Though later associated with the Black Panther Party, the panther image was first used by the Lowndes County Freedom Organization.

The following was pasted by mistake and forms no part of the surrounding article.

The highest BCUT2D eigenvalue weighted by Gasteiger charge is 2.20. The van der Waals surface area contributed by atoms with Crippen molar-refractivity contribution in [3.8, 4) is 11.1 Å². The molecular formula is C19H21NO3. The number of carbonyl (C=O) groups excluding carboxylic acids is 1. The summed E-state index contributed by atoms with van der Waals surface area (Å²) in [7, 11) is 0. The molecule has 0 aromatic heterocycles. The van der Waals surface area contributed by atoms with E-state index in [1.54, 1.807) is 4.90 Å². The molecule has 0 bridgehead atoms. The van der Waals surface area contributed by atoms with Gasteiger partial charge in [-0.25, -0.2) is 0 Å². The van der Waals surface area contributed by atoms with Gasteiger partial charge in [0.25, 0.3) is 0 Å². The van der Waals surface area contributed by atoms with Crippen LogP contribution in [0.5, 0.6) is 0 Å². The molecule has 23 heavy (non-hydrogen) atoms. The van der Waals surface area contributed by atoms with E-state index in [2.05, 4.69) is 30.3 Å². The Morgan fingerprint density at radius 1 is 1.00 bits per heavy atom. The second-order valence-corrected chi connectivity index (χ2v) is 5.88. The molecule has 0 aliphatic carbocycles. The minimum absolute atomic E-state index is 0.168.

Lowndes County, Alabama was well known during the 1950s and 1960s for its virulent racism and repression of black residents. 12,000 of its 15,000 residents were African American, more than half lived below the poverty line, and at the beginning of 1965, none were registered to vote. That year, the Student Nonviolent Coordinating Committee (SNCC) began a voter registration campaign to politically empower the black residents. They joined with John Hulett, the first Black resident of Lowndes County to vote, and turned his church-based Lowndes County Christian Movement for Human Rights into the secular Lowndes County Freedom Organization in January of 1966. The organization urged community members to seize political power by voting, and began using the black panther as a symbol on their ballot.